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05-05-2016 06:04 AM

Hello

I have came across below statement

"By increasing the sample size, both Type I and Type II errors will be reduced"

I would like to have an example which proves above statement.

Kafeel

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05-05-2016
07:30 AM

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05-05-2016 06:37 AM

?? Can you provide a reference? Just because you see something on the internet doesn't make it true. And examples do not "prove" anything.

What does your experiment look like? In the situation that I am familiar with, there is always a tradeoff between Type I and Type II errors. A large sample size increases your power, which can reduce Type II error. However, the sample size doesn't control Type I error.

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05-05-2016
07:30 AM

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05-05-2016 06:37 AM

?? Can you provide a reference? Just because you see something on the internet doesn't make it true. And examples do not "prove" anything.

What does your experiment look like? In the situation that I am familiar with, there is always a tradeoff between Type I and Type II errors. A large sample size increases your power, which can reduce Type II error. However, the sample size doesn't control Type I error.

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05-05-2016 07:34 AM

Got your point. Thanks

How can we prove that a large sample size reduces Type II error. Any reference.

Kafeel

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05-05-2016 08:25 AM

I might have been too quick to assume that I understood what you are asking for. Let me try again.

You are asking for the relationship between Type I and Type II error rates. They depend on the null hypothesis AND A PARTICULAR FORM of the alternate hypothesis. This topic is covered in most standard textbooks that have a chapter on hypothesis testing. On my bookshelf I have an old copy of Walpole and Myers (1978). It has a dozen of more pages about Type I and Type II errors, and that is typical of most undergrad or beginning grad textbooks for an Intro to Statistics course.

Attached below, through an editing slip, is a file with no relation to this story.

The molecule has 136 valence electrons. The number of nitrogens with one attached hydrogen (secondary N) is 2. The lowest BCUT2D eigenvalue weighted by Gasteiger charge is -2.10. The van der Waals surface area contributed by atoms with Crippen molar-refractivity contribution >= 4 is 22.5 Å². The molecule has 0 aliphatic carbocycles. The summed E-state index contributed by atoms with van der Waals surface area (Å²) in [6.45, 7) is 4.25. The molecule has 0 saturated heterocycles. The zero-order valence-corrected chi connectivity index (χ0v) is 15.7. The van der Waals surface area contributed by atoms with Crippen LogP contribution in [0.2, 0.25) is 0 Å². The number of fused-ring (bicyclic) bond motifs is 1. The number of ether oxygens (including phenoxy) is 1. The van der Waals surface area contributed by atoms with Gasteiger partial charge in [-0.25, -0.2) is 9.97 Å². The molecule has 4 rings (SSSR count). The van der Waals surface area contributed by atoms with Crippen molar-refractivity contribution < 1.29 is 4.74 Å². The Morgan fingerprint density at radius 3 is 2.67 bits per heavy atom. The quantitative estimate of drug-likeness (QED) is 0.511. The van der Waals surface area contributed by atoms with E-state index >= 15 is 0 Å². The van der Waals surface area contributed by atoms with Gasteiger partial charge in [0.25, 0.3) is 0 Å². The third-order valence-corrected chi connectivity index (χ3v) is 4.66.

On p. 242, Walpole and Myers say, "For a fixed sample size, a decrease in the probability of one error will usually result in an increase in the probability of the other error." When I posted my first answer, I was thinking about this fact and the fact that the significance level of the test (alpha = probability of committing a Type I error) is usually specified a priori.

However, the very next sentence on W&M p. 242 is almost exactly the quote you provided: "Fortunately, the probability of committing both types of error can be reduced by increasing the sample size." The book then provides an example of an experiment, a null hypothesis, and a one-sided alternative for which the computation can be worked out by using the normal distribution.

Sorry for the confusion, but I think your best course of action is to find a "Stats 101" textbook that has a chapter about Tests of Hypothesis and read the examples in that text. I should have suggested that in my first response.

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05-05-2016 09:30 AM

As a mental exercise, let the sample size go to infinity. The probability of either error will necessarily go to zero, as you now have perfect knowledge of the situation, and under any null hypothesis and alternate hypothesis formulation, no error can be made. However, Type I and Type II errors are peculiar to NHST, so this all becomes yet another argument in the ongoing discussion regarding hypothesis testing as a useful framework for decisionmaking in statistics.

Steve Denham

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05-05-2016 09:40 AM

I did a googl search for "NHST" and found some good online resources that include pictures. Here's one:http://rpsychologist.com/d3/NHST/

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05-05-2016 10:07 AM

From my mathematical statisitcs and linear models professor (who also happened to be Peter Westfall's prof, so he must have trained at least 2 decent statisticians )

https://matloff.wordpress.com/

Several blog articles on the p value issue.

Steve Denham